The dismal setback yesterday in Senate efforts to repeal Don't Ask Don't Tell — despite the support of the American public, the president, military leaders, the House — may not be the end of the story. Now what?
Susan Collins, whose demands for extended debate arguably derailed yesterday's cloture vote on the National Defense Authorization Act (which contained DADT repeal language), is now presenting a standalone bill with Joe Lieberman. No one seems sure about whether the bill has a chance, but Harry Reid is in favor and Nancy Pelosi said she'd get it through the House. (Duh.) Politico summed up what a bizarre turn of events this has all been:
In a strange twist fit for a zombie movie, proponents of dismantling the law emerged from the bewildering defeat on Capitol Hill declaring that an end to the ban on gays in uniform not only isn't dead—but that victory may finally be within sight. While that might be a tad optimistic on their part, the fact that appeal still mustered a pulse was a testament to the persistence of repeal advocates, the political risks even some Republicans see in offending gay voters, and the unpredictability of the closing days of a lame-duck congressional session.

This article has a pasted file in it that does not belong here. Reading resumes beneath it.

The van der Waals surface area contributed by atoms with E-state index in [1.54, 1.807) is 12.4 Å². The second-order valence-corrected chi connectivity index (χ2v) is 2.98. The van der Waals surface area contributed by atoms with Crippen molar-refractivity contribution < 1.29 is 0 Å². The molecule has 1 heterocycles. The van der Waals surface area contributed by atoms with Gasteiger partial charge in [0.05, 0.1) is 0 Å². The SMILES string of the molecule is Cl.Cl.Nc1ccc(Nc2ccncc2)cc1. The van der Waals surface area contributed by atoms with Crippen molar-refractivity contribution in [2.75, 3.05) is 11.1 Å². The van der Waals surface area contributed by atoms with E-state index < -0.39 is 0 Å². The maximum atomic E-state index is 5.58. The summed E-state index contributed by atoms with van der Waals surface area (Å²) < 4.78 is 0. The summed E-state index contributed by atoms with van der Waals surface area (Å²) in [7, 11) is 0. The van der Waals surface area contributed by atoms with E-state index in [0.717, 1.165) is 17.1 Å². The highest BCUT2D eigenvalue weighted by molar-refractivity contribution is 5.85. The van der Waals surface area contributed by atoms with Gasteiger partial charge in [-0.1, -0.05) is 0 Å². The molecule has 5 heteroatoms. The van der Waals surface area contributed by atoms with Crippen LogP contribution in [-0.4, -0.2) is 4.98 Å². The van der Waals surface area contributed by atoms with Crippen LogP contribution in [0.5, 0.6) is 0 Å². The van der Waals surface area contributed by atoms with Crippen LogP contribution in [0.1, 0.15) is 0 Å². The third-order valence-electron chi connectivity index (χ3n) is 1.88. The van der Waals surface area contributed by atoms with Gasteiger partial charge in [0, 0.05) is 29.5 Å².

What went wrong? Lieberman had been working the floor yesterday and all this week, trying to wrangle moderate Republicans and get conservative Democrats in line. But in the end, plenty of alleged supporters of repeal, like Lisa Murkowski, Scott Brown, Olympia Snowe and even West Virginia Democrat Joe Manchin voted against bringing it to a vote.
Some blamed Reid for even bringing it to a vote before giving Collins the four days of debate she wanted. But per The Washington Post:
Some critics will point out that Reid decided he could pass on granting Republicans the extended floor debate they wanted and then shift the blame for killing repeal onto GOP obstructionism. After all, Collins did appear to want to vote for repeal, and her demands weren't all that unreasonable by historical standards. But the counterargument is that it would have been folly for Reid to trust other GOP moderates to vote Yes. After all, they (and Collins) had signed a letter vowing to block everything if the tax cut standoff wasn't resolved first.
The idea now is to quickly pass a standalone bill with the at least 60 votes in favor of repeal — after a tax deal has gone through.
Also yesterday, Defense Secretary Robert Gates expressed his disappointment, again, and his reluctance, again, to see the Ninth Circuit enact this repeal. "My greatest worry will be that then we are at the mercy of the courts and all the lack of predictability that that entails," he said.
So far, the legislative process hasn't exactly been stable or predictable.
Gates Disappointed By Failure Of Don't Ask Repeal [NYT]
Why Harry Reid Decided To Move Forward With DADT Vote [WP]
Don't Ask Repeal Won't Die [Politico]
Manchin Votes Against Don't Ask Repeal Then Apologizes [The Hill]